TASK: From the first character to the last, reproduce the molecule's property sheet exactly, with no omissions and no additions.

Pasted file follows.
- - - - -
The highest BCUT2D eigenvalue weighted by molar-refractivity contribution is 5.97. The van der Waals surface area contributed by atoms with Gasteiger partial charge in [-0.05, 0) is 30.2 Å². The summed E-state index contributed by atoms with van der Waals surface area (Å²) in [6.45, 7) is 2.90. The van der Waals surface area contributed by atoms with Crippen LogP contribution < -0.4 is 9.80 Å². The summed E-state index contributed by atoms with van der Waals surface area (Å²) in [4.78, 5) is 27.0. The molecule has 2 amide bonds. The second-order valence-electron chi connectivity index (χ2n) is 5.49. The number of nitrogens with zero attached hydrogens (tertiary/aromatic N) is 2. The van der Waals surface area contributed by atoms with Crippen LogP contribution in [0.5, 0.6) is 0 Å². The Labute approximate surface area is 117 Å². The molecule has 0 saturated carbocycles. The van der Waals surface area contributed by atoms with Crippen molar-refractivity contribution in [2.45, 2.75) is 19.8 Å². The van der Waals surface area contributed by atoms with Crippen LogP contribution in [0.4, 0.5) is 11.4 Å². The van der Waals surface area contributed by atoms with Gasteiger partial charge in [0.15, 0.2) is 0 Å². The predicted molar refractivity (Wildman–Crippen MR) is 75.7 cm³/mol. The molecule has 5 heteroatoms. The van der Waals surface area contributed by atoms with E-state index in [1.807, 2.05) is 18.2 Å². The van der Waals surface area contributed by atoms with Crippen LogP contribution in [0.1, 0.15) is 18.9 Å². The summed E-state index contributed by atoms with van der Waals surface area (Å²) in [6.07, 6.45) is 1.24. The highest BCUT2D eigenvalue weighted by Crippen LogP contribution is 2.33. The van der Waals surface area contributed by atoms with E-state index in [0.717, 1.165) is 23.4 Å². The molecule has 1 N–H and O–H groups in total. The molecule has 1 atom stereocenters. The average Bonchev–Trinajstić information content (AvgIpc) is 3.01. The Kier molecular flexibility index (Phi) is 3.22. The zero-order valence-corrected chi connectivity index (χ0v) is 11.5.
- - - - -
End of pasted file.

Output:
The highest BCUT2D eigenvalue weighted by molar-refractivity contribution is 5.97. The van der Waals surface area contributed by atoms with Gasteiger partial charge in [-0.05, 0) is 30.2 Å². The summed E-state index contributed by atoms with van der Waals surface area (Å²) in [6.45, 7) is 2.90. The van der Waals surface area contributed by atoms with Crippen LogP contribution < -0.4 is 9.80 Å². The summed E-state index contributed by atoms with van der Waals surface area (Å²) in [4.78, 5) is 27.0. The molecule has 2 amide bonds. The second-order valence-electron chi connectivity index (χ2n) is 5.49. The number of nitrogens with zero attached hydrogens (tertiary/aromatic N) is 2. The van der Waals surface area contributed by atoms with Crippen LogP contribution in [0.5, 0.6) is 0 Å². The Labute approximate surface area is 117 Å². The molecule has 0 saturated carbocycles. The van der Waals surface area contributed by atoms with Crippen molar-refractivity contribution in [2.45, 2.75) is 19.8 Å². The van der Waals surface area contributed by atoms with Crippen LogP contribution in [0.4, 0.5) is 11.4 Å². The van der Waals surface area contributed by atoms with Gasteiger partial charge in [0.15, 0.2) is 0 Å². The predicted molar refractivity (Wildman–Crippen MR) is 75.7 cm³/mol. The molecule has 5 heteroatoms. The van der Waals surface area contributed by atoms with E-state index in [1.807, 2.05) is 18.2 Å². The van der Waals surface area contributed by atoms with Crippen LogP contribution in [0.1, 0.15) is 18.9 Å². The summed E-state index contributed by atoms with van der Waals surface area (Å²) in [6.07, 6.45) is 1.24. The highest BCUT2D eigenvalue weighted by Crippen LogP contribution is 2.33. The van der Waals surface area contributed by atoms with E-state index in [0.717, 1.165) is 23.4 Å². The molecule has 1 N–H and O–H groups in total. The molecule has 1 atom stereocenters. The average Bonchev–Trinajstić information content (AvgIpc) is 3.01. The Kier molecular flexibility index (Phi) is 3.22. The zero-order valence-corrected chi connectivity index (χ0v) is 11.5.